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What's with all the wacky 2011 weather?

It's been quite the year of wild weather across the country.

Last winter, in January, the Northeast faced a major mid-Atlantic nor'easter and winter storm, as well as a New England blizzard.

It's also been the deadliest year for tornadoes in the United States since 1936, with tornadoes killing hundreds from Tuscaloosa to Missouri. And Mississippi River floods were among the largest and most damaging.

The summer brought record droughts and wildfires in the South and West, followed by deadly hurricanes such as Irene. Finally, this October, we saw rare snow in the northeast.

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What does all this wild weather mean? M. Sanjayan, lead scientist of The Nature Conservancy, the largest conservation organization in the world, says there are probably two things going on: "The first is it's a la Nina year, which means the Pacific is cold in terms of the ocean, and that changes the air path around the continental United States. The second thing (it) probably is (is) the effects of climate change making the storms more intense and more frequent."

Will that continue?

"On the climate change side, absolutely, it's going to continue. So we are going to be in for more wacky weather, if you'd like. On the la Nina front, we are not sure. We think there is another la Nina year, this year. I, for one, I'm buying my ski passes already!" he said.

It's strange seeing this unusual snowfall total in many parts of the Northeast, in some cases, more than two feet thid past weekend. Is Sanjayan expecting a lot of snow this season? Can that be predicted?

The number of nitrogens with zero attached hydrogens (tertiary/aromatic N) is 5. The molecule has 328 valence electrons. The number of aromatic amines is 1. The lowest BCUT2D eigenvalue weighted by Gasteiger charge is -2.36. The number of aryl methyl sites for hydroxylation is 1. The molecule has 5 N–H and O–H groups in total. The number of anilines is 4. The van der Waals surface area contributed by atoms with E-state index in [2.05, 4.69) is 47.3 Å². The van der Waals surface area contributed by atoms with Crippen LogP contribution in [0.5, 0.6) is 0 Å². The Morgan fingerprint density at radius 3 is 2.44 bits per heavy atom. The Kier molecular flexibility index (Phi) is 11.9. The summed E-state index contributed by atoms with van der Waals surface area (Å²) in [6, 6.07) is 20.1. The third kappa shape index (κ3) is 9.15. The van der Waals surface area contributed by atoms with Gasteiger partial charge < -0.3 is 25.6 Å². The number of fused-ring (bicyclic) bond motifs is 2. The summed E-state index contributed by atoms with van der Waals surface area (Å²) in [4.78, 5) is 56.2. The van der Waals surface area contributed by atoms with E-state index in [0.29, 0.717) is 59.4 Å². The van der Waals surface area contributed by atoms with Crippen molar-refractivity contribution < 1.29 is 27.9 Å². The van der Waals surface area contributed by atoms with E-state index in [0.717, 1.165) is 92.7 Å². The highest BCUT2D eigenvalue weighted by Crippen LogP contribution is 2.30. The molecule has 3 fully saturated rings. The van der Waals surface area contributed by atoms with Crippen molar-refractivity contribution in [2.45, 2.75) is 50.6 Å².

"Well, la Nina years tend to bring snow, particularly to the north part of the country. And particularly the northwest part of the country. But any one event is very difficult to predict," Sanjayan said. "See, scientists are really good at thinking about climate, but they are not so good about thinking about weather, which is what most people ultimately care about -- what you are going to dress your kids up in when they go out trick or treating tonight>"

Sanjayan points out that climate and weather are two different things. How do you distinguish between the two?

"One is 'What are you going to do tomorrow?' And the other is 'What part of the country do you live in if you want to go skiing?"' he explained. "Climate is a long-term phenomenon and sets the expectation ... and weather is what happens on a daily, weekly basis. How it impacts specific weather events, it's hard to say."

When was the last time we saw la Nina this significant?

"Probably about five years ago. What is going to happen this year, which is sort of unusual with la Nina, it might be a back-to-back year of la Nina, and that back-to-back sort of sends that extra signal out there," he said.

Other than carrying around snow boots and gloves, is there anything else people can do to be more prepared?

"Look, we always talk about these 100 year events, but they are happening more and more frequently now. Be prepared and don't be caught off-guard," he said. "Beyond that, groups are working to help communities prepare for unusual events and the best preparation, frankly, over the long term is dealing with creating natural infrastructure. Sea grass beds (and other natural areas) can buffer us against extreme weather events. Natural infrastructure longer and ultimately cheaper than any kind of engineering that we can do."